With years of experience in the life sciences industry, Andrew and James could see that the sector’s research paradigm was ripe for disruption. Often relying on slow-paced, costly telephone surveys and advisory boards for conducting market research, the duo envisaged an online platform for quickly creating, distributing and returning surveys, saving companies time and money. They approached Browser looking for help defining the scope and technical underpinnings of their digital service.

A group of people are having a stand up meeting around a screen
The collaborative scoping and digital strategy elements of the discovery phase were key to the successful launch of the platform.
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The brief

The Lightning API team wished to create a platform for conducting stakeholder research across global healthcare systems for the life sciences community. This required developing a service which would put companies in control of the research process, allowing users to develop their own surveys on-demand and to select a respondent sample of budget holders (known as payers) and physicians, across relevant countries.

Our task was to develop a robust yet flexible user interface, allowing users to create elaborate surveys quickly and intuitively and to set complex distribution requirements easily. As a disruptive entrant in the market promising speed and simplicity, the platform’s success depended on hitting these goals. Additionally, we needed to ensure the platform met the complex regulatory compliance requirements of the life sciences industry.

The discovery phase was our biggest learning curve. We had so many ideas that we needed an external perspective to help us narrow our brief to an achievable MVP

James Whitehouse Joint Managing Director - Lightning API
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Discovery phase

To kick the project off, Browser and Lightning API took part in a joint research and discovery phase. This process dug deeply into the expected behaviour and capabilities of the platform, clearly defining – for the first time – a comprehensive set of customer stories, requirements and platform features.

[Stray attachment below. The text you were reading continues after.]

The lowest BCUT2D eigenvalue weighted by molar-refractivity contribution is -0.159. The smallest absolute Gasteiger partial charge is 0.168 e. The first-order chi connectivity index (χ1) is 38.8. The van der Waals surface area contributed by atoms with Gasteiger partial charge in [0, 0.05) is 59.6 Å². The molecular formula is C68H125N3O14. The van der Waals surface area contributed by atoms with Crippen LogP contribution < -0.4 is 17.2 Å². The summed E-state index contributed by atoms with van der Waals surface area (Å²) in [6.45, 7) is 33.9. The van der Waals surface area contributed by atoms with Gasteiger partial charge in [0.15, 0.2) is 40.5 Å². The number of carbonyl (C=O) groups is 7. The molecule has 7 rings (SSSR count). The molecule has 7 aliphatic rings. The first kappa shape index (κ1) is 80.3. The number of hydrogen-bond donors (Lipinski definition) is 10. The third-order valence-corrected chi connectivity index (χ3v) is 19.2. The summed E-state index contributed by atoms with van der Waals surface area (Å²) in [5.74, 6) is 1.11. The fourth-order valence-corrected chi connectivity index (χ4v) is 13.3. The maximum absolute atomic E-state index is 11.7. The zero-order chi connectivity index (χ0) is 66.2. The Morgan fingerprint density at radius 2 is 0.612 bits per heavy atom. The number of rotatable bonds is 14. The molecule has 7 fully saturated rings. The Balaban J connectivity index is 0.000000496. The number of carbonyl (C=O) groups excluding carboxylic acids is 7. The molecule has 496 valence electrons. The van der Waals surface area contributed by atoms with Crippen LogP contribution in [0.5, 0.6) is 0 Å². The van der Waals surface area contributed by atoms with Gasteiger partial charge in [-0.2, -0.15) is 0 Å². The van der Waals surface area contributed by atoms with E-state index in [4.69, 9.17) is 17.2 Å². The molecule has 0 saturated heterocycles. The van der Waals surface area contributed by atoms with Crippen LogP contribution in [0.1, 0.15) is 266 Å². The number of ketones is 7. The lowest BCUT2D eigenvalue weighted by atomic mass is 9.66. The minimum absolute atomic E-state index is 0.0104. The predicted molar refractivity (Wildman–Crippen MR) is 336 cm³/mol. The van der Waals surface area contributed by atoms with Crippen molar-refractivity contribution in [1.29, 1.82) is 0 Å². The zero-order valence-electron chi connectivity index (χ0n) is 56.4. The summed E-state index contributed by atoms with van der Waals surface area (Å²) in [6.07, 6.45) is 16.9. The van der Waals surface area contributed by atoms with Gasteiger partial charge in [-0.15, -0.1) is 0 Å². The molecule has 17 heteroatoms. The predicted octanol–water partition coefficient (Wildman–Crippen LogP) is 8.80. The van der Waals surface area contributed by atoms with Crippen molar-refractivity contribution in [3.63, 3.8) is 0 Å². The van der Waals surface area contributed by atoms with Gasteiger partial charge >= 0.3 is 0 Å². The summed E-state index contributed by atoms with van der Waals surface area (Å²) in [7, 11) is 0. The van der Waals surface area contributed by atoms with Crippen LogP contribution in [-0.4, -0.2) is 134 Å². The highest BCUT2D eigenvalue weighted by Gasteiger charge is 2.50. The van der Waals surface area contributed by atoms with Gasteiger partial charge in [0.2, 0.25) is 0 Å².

We then started a collaborative MoSCoW exercise, distilling a broad set of requests down into a tight, deliverable technical brief for a minimum viable product (MVP) that matched the company’s available budget. This involved meshing our experience as digital strategy consultants with our client’s goals and knowledge of their market to optimise the development brief, ensuring the features with the most direct business value were prioritised.

A discovery phase wire frame mock-up showing the application's user experience design
Example wire frame design showing user navigation options and processes
A wire frame user interface mockup created as part of a discovery phase
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Agency as dev team

Andrew and James took the strategic decision early on to buy in, rather than build an internal digital development resource. This allowed Lightning API to minimise its risk profile in the crucial early stages of its growth, keeping headcount low and allowing the management team to concentrate on marketing the platform and developing new business.

The outsourcing approach also allowed Lightning API to dynamically scale development resource in a way that wouldn’t have been possible with an in-house team, and to draw on Browser’s pool of specialists, such as UX and UI designers and digital strategy consultants.

We work so closely with Browser that it’s almost like they are part of our team. They now have such a deep understanding of the product that changes are very quick to make

Andrew Satherley Joint Managing Director - Lightning API
a team prioritises product features on a whiteboard as part of a MoSCoW process
The MoSCoW prioritization process is a core part of the Agile development methodology
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Interface design

Marrying the platform’s strategic need for simplicity with its functional requirement for complex question creation and respondent selections was an ongoing user interface design challenge. To overcome these hurdles we drew on our experience developing similar systems (such as within our SaaS web-app, Twine) and turned to rapid wire-frame prototype creation and testing. Feedback gained from end-user testing sessions gave us a data-validated design anchor point to work from, informing UI design throughout the application.

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Beyond launch

With the MVP launch completed, the Browser and Lightning API teams embarked on a continuous improvement program (CIP). This process started with a strategic workshop to reexamine the user stories remaining from the discovery phase MoSCoW process, shaping these into a logical, strategic product roadmap.

Screenshot of Lightning API survey response interface to show the user experience

Lightning API is a B2B research platform that is disrupting global stakeholder research for the life sciences community. The platform was custom designed and built for a single client, with a close focus on UI design, and forms the basis of the company’s competitive offering.

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